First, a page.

Once in a while major movie studios will gain the life rights to make films about several historical figures whether it be civil rights activists, musicians or even businessmen and sport icons.

Projects like these tend to fall under the category of being so-called “biopics.” Most films of this genre highlight career defining performances: Joaquin Phoenix as Johnny Cash in “Walk the Line,” Salma Hayek as Frida Kahlo in “Frida,” Denzel Washington as Malcom X.

“Harriet,” a film about the historic American hero Harriet Tubman, plays more like a documentary-like film rather than a biopic, with actress Cynthia Erivo delivering a great performance.

Erivo, best known for “Widows,” “Bad Times at the El Royale,” and the Broadway revival of “The Color Purple,” could possibly be the youngest EGOT (Emmy, Grammy, Oscar and Tony) winner ever.

Her singing talent is on full display in “Harriet.”

No, it is not a musical, but Erivo’s hair-raising vocals are put to great effect throughout the film as it is used mainly to appeal to the audience’s emotions and succeeds in doing so.

Erivo’s portrayal of the famed historical figure, unlike Rami Malek’s depiction of Freddie Mercury’s performance at Live Aid in “Bohemian Rhapsody,” demonstrates the leadership, courage and ambition we’ve come to learn about Tubman over the course of history.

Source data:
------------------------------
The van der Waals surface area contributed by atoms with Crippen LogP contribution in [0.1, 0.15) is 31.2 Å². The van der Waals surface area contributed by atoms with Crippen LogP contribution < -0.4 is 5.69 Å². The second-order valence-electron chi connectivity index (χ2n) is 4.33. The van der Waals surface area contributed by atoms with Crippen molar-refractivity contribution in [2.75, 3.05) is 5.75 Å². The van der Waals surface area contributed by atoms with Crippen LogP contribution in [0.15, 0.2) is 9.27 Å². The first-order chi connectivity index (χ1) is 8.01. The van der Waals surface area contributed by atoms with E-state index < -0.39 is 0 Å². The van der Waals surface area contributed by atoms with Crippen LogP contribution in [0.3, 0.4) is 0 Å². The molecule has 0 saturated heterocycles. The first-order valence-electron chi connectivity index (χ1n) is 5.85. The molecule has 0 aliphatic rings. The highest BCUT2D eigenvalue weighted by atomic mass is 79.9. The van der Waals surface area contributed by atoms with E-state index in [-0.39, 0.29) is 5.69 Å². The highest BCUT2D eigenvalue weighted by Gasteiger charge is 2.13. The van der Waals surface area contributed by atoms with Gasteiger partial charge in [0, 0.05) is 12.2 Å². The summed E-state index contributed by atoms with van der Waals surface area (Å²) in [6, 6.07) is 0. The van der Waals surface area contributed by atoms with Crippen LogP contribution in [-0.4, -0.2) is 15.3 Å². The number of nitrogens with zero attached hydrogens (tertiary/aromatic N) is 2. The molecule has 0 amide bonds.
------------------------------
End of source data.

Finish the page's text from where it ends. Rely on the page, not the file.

It is hard to imagine history teachers not showing this film for learning purposes in the same way many biology teachers show “Gattaca” or in the same way English teachers show Hollywood depictions of Shakespeare classics.

Much of that credit goes to the director and writer.

Screenwriter Gregory Allen Howard and director Kasi Lemmons focused on every aspect of Tubman’s devastating life and found a way to make it interesting.

So often films about other historical figures rely too much on stating the facts about the person’s life that they forget that there is a narrative to be told; making a film almost documentary-like.

 It seems in the rise of the female empowerment movement, one wouldn’t imagine Erivo’s portrayal of Tubman to join the leadership rankings of popular female film icons like Captain Marvel, Linda Hamilton, Anna and Elsa (even if animated), and etc.

But she does.

Lemmons and Erivo’s collaboration for creating a strong female lead is very prominent throughout.

It may seem like separation and unity juxtapose each other, but in “Harriet” they become two of the biggest themes in Tubman’s story.

After the film, one is with the feeling of “I can do absolutely anything,” a sense of empowerment.

“Harriet” is one of the best depictions of this chapter in America’s history.





Director- Kasi Lemmons

Cast- Cynthia Erivo, Janelle Monáe, Leslie Odom Jr., Joe Alwyn


Sebastian Guzman